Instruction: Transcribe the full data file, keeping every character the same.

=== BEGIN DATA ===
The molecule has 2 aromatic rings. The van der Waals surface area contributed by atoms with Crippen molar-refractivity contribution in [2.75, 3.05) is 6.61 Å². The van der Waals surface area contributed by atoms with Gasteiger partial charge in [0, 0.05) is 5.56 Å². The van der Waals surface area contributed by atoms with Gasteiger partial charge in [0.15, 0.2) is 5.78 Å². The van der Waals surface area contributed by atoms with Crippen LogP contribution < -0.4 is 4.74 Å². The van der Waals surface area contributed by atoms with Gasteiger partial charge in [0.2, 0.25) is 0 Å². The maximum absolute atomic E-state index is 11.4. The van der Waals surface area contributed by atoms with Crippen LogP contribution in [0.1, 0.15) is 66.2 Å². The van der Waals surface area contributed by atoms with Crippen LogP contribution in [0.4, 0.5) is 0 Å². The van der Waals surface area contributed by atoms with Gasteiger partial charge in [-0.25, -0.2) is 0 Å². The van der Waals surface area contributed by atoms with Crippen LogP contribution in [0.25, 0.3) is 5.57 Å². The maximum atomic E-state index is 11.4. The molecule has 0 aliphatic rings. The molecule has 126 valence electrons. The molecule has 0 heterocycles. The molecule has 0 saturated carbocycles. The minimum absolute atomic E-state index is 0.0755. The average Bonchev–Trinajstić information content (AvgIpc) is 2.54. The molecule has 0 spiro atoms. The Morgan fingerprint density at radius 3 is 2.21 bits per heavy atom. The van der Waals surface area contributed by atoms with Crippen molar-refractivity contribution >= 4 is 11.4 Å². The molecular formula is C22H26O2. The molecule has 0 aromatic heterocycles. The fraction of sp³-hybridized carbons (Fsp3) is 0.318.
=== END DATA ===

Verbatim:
The molecule has 2 aromatic rings. The van der Waals surface area contributed by atoms with Crippen molar-refractivity contribution in [2.75, 3.05) is 6.61 Å². The van der Waals surface area contributed by atoms with Gasteiger partial charge in [0, 0.05) is 5.56 Å². The van der Waals surface area contributed by atoms with Gasteiger partial charge in [0.15, 0.2) is 5.78 Å². The van der Waals surface area contributed by atoms with Crippen LogP contribution < -0.4 is 4.74 Å². The van der Waals surface area contributed by atoms with Gasteiger partial charge in [0.2, 0.25) is 0 Å². The maximum absolute atomic E-state index is 11.4. The van der Waals surface area contributed by atoms with Crippen LogP contribution in [0.1, 0.15) is 66.2 Å². The van der Waals surface area contributed by atoms with Crippen LogP contribution in [0.4, 0.5) is 0 Å². The van der Waals surface area contributed by atoms with Gasteiger partial charge in [-0.25, -0.2) is 0 Å². The van der Waals surface area contributed by atoms with Crippen LogP contribution in [0.25, 0.3) is 5.57 Å². The maximum atomic E-state index is 11.4. The molecule has 0 aliphatic rings. The molecule has 126 valence electrons. The molecule has 0 heterocycles. The molecule has 0 saturated carbocycles. The minimum absolute atomic E-state index is 0.0755. The average Bonchev–Trinajstić information content (AvgIpc) is 2.54. The molecule has 0 spiro atoms. The Morgan fingerprint density at radius 3 is 2.21 bits per heavy atom. The van der Waals surface area contributed by atoms with Crippen molar-refractivity contribution >= 4 is 11.4 Å². The molecular formula is C22H26O2. The molecule has 0 aromatic heterocycles. The fraction of sp³-hybridized carbons (Fsp3) is 0.318.